Any reason why you can't use gehen instead of laufen? Or is it just more idiomatic to say gelaufen?
You could also ask "ist alles gut gegangen?", but I think "gelaufen" is a bit more common.
Why is it 'ist'? And would it be very wrong to say 'Hat alles gut gelaufen?'?
Normaly the perfect tense in german is just habe + e.g. gefragt (for 2. person singular it's hast + gefragt and so on).
But if the verb used expresses movement (as in laufen=to walk; rennen=to run; fallen=to fall; stolpern=to stager....), the present perfect is bin / bist / ist / sind / seid / sind + e.g. gelaufen.
This question is answered by Duolingo itself, in the information provided on Perfekt
Has all gone well ? Was marked incorrect. It most certainly should not have been surely.
No. You've mixed different verb tenses. You cannot use "went" after "did" or "has". "Did everything go well?" or (less commonly) "Has everything gone well?"
Yes it is from a natural English speaker's perspective but if you come from a romance (French, Spanish, Italian,..) language perspective then it's natural.
Mostly anything that implies movement is with sein.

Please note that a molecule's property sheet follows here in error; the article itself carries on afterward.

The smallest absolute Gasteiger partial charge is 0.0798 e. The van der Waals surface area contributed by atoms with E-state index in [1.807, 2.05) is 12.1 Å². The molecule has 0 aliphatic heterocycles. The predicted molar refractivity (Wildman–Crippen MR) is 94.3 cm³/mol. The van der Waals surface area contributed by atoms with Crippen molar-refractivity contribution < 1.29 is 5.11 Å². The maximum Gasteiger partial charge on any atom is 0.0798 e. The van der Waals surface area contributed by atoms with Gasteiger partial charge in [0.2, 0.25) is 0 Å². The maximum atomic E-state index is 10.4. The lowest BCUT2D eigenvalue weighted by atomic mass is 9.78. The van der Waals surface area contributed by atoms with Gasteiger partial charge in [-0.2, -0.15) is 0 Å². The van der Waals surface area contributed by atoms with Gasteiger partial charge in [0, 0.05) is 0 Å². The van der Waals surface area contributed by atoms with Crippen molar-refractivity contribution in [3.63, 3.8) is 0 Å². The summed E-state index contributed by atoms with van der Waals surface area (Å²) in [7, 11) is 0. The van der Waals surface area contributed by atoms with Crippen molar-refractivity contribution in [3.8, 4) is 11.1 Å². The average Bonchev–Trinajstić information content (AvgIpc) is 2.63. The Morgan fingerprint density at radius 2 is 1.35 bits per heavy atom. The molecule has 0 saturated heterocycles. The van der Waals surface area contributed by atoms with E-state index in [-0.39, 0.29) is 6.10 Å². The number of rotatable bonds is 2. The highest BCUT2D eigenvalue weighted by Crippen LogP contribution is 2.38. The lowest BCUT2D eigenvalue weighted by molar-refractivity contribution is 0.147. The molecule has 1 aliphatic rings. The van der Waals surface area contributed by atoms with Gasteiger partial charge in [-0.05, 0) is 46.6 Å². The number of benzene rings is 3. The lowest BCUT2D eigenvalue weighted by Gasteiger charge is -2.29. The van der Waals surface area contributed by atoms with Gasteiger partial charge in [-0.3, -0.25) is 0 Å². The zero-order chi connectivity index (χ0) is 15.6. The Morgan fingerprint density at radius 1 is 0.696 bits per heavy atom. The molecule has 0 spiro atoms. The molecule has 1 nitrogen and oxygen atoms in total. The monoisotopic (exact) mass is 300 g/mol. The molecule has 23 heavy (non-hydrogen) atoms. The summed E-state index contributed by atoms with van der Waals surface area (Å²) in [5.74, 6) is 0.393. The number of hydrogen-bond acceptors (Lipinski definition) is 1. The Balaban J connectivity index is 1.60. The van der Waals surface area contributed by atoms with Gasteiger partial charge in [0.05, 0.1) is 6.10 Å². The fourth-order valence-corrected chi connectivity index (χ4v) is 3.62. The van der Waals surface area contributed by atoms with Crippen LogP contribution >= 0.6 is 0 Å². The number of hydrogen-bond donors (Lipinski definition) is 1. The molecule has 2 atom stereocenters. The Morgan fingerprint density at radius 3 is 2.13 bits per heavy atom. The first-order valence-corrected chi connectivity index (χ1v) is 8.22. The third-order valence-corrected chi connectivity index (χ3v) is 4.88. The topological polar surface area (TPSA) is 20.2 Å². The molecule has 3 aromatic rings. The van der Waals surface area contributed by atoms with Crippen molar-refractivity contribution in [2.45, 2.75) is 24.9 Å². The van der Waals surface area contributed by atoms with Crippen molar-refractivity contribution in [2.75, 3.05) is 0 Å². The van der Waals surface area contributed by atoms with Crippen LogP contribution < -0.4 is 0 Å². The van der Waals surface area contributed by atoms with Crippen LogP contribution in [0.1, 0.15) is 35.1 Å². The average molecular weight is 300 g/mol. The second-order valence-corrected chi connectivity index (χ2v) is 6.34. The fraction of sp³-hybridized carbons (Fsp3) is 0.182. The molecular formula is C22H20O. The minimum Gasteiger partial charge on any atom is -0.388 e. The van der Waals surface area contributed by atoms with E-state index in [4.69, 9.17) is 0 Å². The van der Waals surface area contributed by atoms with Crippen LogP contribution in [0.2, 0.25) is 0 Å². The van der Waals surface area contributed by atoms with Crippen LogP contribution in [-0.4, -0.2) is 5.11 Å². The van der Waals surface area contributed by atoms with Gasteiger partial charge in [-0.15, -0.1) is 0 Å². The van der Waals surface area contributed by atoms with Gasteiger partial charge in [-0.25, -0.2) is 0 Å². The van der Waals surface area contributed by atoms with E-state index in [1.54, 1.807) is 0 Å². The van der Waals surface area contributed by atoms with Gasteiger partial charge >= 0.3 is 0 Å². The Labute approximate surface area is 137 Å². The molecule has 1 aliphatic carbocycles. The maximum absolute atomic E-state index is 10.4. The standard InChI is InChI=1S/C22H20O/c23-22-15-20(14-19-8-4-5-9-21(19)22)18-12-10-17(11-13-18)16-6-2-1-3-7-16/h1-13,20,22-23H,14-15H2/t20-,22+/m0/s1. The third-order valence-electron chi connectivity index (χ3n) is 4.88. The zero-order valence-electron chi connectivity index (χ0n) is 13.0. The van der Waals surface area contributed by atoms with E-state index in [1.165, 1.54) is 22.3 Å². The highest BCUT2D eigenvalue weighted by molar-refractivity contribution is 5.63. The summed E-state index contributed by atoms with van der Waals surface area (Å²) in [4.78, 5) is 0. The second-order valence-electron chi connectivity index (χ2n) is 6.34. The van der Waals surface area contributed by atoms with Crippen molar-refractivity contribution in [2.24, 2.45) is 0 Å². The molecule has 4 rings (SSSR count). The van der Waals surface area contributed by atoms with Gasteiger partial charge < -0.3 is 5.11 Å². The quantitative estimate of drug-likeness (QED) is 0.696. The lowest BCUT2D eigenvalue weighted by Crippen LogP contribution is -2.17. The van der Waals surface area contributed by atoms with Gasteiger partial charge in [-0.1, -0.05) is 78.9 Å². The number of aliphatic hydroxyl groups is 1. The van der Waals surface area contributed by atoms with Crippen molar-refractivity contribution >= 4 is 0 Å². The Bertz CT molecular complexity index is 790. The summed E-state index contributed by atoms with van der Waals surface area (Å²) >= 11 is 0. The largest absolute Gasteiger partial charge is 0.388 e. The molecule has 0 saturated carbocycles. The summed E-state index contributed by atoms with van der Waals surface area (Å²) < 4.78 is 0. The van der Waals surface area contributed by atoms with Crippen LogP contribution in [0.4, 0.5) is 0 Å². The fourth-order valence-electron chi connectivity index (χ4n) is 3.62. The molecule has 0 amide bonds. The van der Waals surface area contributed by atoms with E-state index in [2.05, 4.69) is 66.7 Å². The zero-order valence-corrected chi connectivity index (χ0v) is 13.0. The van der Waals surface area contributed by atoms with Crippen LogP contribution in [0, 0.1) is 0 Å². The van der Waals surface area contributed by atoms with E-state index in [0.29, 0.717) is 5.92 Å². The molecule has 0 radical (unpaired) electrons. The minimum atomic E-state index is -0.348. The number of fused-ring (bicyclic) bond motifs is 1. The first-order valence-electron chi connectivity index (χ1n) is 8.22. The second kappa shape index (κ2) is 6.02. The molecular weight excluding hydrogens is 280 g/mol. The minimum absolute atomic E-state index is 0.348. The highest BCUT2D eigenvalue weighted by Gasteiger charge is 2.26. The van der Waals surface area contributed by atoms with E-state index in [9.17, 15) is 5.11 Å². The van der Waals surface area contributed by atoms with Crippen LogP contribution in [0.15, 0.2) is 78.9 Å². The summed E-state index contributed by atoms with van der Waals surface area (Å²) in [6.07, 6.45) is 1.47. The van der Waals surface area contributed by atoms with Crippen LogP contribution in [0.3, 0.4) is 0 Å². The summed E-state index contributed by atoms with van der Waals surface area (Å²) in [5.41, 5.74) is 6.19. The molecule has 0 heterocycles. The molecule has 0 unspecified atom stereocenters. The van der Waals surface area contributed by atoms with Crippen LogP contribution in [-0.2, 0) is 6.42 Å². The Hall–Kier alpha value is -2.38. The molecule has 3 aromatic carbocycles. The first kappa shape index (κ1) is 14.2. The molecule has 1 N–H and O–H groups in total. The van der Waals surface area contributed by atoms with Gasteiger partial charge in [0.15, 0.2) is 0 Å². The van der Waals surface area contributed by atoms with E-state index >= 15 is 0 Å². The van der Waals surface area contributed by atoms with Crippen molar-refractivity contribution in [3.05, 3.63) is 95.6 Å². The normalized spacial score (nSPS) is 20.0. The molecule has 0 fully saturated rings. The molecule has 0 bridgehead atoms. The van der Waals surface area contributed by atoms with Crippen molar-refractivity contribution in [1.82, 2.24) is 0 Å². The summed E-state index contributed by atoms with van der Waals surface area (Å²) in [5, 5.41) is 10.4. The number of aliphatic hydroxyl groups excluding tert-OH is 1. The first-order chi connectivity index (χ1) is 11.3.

That's because you sentence is not good English, it is grammatically incorrect.
- Did everything go well, is the best answer
- Has everything went well, is acceptable, but to my English ears clumsy.
Allright is a direct equivalent to well in Australian english. I hate to be a bore but the system is being selectively pedantic
Not much, but maybe "wirken" would be the verb for that translation ?
Yes, verbs describing motion (laufen, fahren, gehen...) are conjugated with sein in the past tense.
In this case ist is an auxiliary verb used to form the past perfect tense. It is similar to the english word has in the scentence He has gone mad. It is not used to convey meaning but instead indicates the tense of the main verb; it indicates that something has already happened
That's wrong. It should be "... well".
grammatically you are correct, thou it is common to disregard the adverb and adjective convernsions in the States. I wondered of Duo didn't like the "turn out" verb usage.
It's always easy to tell people speaking good English from those speaking English good, even in the Unites States.
Ein Witz, oder ?
Hmm... I'm sure it's "save lives", albeit I still haven't read it.